James Brooks saw his Abstract Expressionist painting as an extension of, rather than a break with, artistic tradition.
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For the January 15, 1951, issue of Life magazine, the photographer Nina Leen managed to herd 15 New York painters into a group portrait. Dubbed by the caption an “Irascible Group of Advanced Painters”—the “Irascibles,” for short—these militantly individual artists for the most part live up to the epithet. Jackson Pollock scowls. Willem de Kooning glares at the camera with startling intensity, and Richard Pousette-Dart’s expression hovers somewhere between anger and grim reproach. James Brooks, by comparison, looks almost serene. He is taking the occasion seriously but not letting himself be drawn into the prevailing mood.
Nor have his paintings ever displayed the aggression we see in de Kooning’s Woman I, (1950–52), or the rough, almost brutally roiled surfaces of certain canvases by Clyfford Still—who, by the way, may be the most irascible of all the sitters in Leen’s portrait. Brooks’s paintings are calm. They are harmonious and—dare one use the word?—beautiful. Yet by 1950 he had earned a secure place among the avant-garde luminaries of the New York art world. For he was among the “advanced painters” who had been ostentatiously excluded from American Painting Today, an exhibition presented by New York’s Metropolitan Museum of Art in 1950.
Offering the selections of five regional juries, the Met’s omnibus show was designed to placate every faction in the contemporary American art world except for one: the small band of innovators who came to be known as Abstract Expressionists. Working in the Met’s backyard and arguably the only truly original artists America had ever produced, they were uniformly snubbed by the local jury. Infuriated, the artists wrote an open letter to Roland L. Redmond, the president of the Metropolitan, to denounce the show and, not so incidentally, to imply that the art establishment’s leading authorities were blind as bats and unfit to assess flower arrangements, much less the state of painting in contemporary America.
Drafted by Adolph Gottleib, a leading member of the group, with input from Barnett Newman and Ad Reinhardt, the letter was signed by them and 15 other painters, including Brooks, de Kooning, Pollock and Mark Rothko. Among the 10 sculptors who signed were Louise Bourgeois and David Smith. Reprinted in The New York Times, this letter prompted the “Irascibles” portrait in Life magazine and gave the New York avant-garde something like official recognition. Yet public appreciation was still a long way off, and it would be nearly a decade before sophisticated collectors began to create a market for their work. In 1950, these painters had no audience but each another. It was a time when a breakthrough was intelligible to one’s colleagues and nobody else, with the exception of Harold Rosenberg, Clement Greenberg and a few other writers. There was, moreover, a rarely voiced suspicion that no breakthrough, however spectacular, could ever be entirely original. De Kooning’s distinctive style was, after all, a gestural variation on Cubism. And not only the Surrealists but Hans Hofmann, a major figure on the New York scene, provided Pollock with precedents for his drip method. Then, in the summer of 1947, Brooks turned Pollock’s dripped imagery into a precedent.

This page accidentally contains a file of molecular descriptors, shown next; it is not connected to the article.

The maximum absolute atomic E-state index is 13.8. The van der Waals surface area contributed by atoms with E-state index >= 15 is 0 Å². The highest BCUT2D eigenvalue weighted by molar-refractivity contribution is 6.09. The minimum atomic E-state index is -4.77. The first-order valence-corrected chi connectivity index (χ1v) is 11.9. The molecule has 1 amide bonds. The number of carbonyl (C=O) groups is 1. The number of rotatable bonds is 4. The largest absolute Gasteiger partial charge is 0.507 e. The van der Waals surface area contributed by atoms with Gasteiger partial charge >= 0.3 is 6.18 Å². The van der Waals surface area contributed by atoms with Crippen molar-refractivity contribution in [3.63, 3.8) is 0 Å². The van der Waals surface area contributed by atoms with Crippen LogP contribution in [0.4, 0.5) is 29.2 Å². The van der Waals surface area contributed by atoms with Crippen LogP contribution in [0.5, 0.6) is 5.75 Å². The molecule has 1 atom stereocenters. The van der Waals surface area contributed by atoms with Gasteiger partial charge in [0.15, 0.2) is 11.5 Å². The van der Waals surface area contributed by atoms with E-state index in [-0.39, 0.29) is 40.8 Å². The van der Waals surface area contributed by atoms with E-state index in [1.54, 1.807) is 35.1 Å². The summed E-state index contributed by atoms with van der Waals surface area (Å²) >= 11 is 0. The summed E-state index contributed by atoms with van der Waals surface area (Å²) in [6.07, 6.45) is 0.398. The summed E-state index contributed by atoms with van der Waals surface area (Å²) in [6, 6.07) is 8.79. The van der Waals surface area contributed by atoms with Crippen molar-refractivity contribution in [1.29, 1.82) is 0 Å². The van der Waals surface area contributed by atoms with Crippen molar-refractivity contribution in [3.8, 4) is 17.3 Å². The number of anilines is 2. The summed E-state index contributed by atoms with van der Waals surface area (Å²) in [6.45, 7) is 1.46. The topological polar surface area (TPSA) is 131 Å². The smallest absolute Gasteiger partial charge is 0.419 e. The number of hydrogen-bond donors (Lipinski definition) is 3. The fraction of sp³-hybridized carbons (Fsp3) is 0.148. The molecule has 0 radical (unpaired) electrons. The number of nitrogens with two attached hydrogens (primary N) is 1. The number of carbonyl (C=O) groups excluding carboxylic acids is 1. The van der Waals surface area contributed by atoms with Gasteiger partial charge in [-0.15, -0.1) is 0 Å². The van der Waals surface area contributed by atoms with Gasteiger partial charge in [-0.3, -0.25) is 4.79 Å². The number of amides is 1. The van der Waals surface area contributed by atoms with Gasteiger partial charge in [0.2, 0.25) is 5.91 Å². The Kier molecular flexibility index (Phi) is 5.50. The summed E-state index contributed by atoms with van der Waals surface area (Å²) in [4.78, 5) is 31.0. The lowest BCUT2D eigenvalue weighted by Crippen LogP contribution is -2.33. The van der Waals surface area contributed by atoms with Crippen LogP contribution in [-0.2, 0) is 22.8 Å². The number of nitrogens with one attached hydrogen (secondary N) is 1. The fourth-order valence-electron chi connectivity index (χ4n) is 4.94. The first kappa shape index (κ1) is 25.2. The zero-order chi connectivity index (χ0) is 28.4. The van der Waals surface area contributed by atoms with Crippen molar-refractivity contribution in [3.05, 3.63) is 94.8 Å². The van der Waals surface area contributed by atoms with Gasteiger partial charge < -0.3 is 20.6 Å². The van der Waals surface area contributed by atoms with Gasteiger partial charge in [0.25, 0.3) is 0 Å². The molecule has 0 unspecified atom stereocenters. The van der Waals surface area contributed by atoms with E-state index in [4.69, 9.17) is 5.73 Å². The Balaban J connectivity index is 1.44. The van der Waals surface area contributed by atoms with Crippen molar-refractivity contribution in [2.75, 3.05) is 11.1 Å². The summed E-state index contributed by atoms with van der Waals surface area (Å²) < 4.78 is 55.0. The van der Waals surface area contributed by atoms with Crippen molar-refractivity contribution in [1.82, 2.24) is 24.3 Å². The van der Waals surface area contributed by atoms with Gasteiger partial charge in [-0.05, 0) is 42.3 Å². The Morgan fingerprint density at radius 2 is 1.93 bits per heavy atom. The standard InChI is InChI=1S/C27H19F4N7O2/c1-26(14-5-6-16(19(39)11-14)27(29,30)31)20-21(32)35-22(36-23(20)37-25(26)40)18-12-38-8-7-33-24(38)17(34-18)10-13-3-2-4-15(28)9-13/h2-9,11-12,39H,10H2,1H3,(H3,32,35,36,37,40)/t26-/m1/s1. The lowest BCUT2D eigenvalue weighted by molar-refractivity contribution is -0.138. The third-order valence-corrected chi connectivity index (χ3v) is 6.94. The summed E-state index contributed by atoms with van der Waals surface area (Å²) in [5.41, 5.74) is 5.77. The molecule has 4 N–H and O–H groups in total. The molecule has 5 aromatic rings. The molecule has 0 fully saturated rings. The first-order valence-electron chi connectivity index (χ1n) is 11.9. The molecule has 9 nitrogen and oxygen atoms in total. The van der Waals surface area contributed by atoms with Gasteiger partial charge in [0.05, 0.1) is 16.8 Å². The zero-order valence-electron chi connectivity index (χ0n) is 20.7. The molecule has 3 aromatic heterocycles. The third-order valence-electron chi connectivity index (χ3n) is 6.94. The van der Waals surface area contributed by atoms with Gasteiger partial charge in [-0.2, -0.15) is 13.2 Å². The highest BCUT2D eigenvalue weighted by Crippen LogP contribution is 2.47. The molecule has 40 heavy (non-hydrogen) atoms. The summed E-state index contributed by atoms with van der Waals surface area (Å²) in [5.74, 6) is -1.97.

Up in Maine, away from his New York studio, Brooks splashed and pooled his pigments onto paper rather than canvas. Fearing that the results were a bit fragile, he decided to glue the paper sheets to lengths of Bemis cloth—a variety of burlap usually employed as sacking. Then, as he recalled several decades later, “I discovered from the back that very interesting things were happening.” Colors were seeping through the cloth in unexpected configurations. Next he began working directly on Bemis cloth, never quite sure what would emerge. As he learned to guide this quasi-accidental process, Brooks provided himself with one fresh new possibility after another—initial images that he would then refine, working sometimes on the front of the cloth and sometimes on the back. Having discovered a method for liberating himself from habit, he was venturing time and again into “an unknown place.” As he told Dorothy Seckler of the Archives of American Art, this is “a kind of frightening situation, which you court.”
Courting the unknown, Brooks became an archetypal avant-gardist, and thus he earned his place among the “Irascibles” of 1950. Seeing Brooks in that role when she interviewed him in 1965, Seckler was genuinely surprised when he told her that neither he nor any of his New York colleagues thought of themselves “as doing anything revolutionary” in the late 1940s. They had no intention, he added, of dismissing the past. Seckler had a right to her reaction. For more than half a century American artists have joined with critics and historians in celebrating the Abstract Expressionists’ rejection of European models. The rejection was so decisive—and so productive—that in 1946 or possibly ’47, the capital of advanced art moved from Paris to New York. So goes the story that was already immune to challenge at the time of Seckler’s interview with Brooks. Yet there he was, calmly insisting that he and all his avant-garde friends had simply extended a tradition that they saw no reason to resist. Our art, he said, “didn’t seem like a break.”